In Taiwan, trans people were forced to have their reproductive organs surgically removed in order to have their sex recognized legally.
Plaintiff Xiao E in Taipei Supreme Administrative Court argued that the existing policy was unconstitutional. On Thursday, September 23, the court ruled in his favor and found that the requirement for surgical sex reassignment surgery violated the principles of equality and proportionality.
The decision was hailed as a victory for LGBT + rights by E-Ling Chiu, director of Amnesty International Taiwan.
“This is a crucial moment for the rights of transgender people in Taiwan. A court decision to waive mandatory surgical requirements for people seeking gender recognition is a step forward. Self-exploration and self-recognition is a cornerstone of a person and a court ruling underscores the advancement of gender equality and human rights in Taiwan” – said Chiu.
In Taiwan, trans people experience discrimination and inequality on a daily basis, both in the legal system and in other areas – the workplace or schools.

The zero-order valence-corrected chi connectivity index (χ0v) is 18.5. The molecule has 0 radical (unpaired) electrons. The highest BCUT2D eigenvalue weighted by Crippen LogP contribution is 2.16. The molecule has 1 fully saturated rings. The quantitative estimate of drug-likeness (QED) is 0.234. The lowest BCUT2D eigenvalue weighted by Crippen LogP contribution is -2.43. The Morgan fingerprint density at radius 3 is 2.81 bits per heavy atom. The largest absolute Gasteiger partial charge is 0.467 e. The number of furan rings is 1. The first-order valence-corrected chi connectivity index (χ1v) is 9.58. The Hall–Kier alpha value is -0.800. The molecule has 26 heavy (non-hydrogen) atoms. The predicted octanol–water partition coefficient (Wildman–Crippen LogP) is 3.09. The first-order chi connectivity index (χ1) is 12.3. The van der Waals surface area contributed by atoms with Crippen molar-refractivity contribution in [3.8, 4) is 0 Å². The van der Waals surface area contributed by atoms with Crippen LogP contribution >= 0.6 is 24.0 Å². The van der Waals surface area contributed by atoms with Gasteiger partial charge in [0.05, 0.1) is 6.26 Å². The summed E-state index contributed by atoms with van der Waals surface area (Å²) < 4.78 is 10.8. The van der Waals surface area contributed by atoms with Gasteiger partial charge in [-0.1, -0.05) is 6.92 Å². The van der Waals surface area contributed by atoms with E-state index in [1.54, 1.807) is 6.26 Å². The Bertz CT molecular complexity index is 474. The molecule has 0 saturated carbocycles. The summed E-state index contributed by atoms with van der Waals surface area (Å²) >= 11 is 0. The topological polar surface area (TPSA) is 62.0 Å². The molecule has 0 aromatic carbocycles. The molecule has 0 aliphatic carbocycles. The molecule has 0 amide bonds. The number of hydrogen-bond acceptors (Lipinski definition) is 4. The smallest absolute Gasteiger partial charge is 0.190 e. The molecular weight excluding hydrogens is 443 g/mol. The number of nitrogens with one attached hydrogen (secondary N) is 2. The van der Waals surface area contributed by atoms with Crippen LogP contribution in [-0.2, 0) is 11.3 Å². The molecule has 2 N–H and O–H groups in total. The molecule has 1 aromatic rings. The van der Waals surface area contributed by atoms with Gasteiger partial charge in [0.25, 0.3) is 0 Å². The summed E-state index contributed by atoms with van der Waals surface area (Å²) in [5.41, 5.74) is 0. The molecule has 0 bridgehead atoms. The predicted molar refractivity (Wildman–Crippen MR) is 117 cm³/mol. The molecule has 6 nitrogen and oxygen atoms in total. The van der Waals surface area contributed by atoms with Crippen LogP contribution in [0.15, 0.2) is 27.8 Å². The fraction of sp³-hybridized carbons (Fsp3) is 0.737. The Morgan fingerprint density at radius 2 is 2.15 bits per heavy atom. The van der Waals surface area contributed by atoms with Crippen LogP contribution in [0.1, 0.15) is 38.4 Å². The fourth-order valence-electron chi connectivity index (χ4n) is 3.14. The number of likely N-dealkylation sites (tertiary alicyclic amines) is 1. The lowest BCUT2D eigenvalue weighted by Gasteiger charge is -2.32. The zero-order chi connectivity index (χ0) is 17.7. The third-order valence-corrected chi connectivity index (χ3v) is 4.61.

The court decision is in line with the 2015 report of the High Commission for Human Rights, according to which legal gender recognition should be based on self-exploration and it should be a simple administrative process. The report states: “Legal recognition of gender should be available, free of charge, and should not require trans people to meet any insulting medical and legal requirements.”
Taiwan is not the only country where trans human rights have been violated. In 2019, Japan’s Supreme Court upheld a policy that calls for surgery to officially recognize a person’s gender. There was a similar policy in Sweden until 2012. And in 2017, the government announced that the government would offer compensation to those who underwent forced sterilization.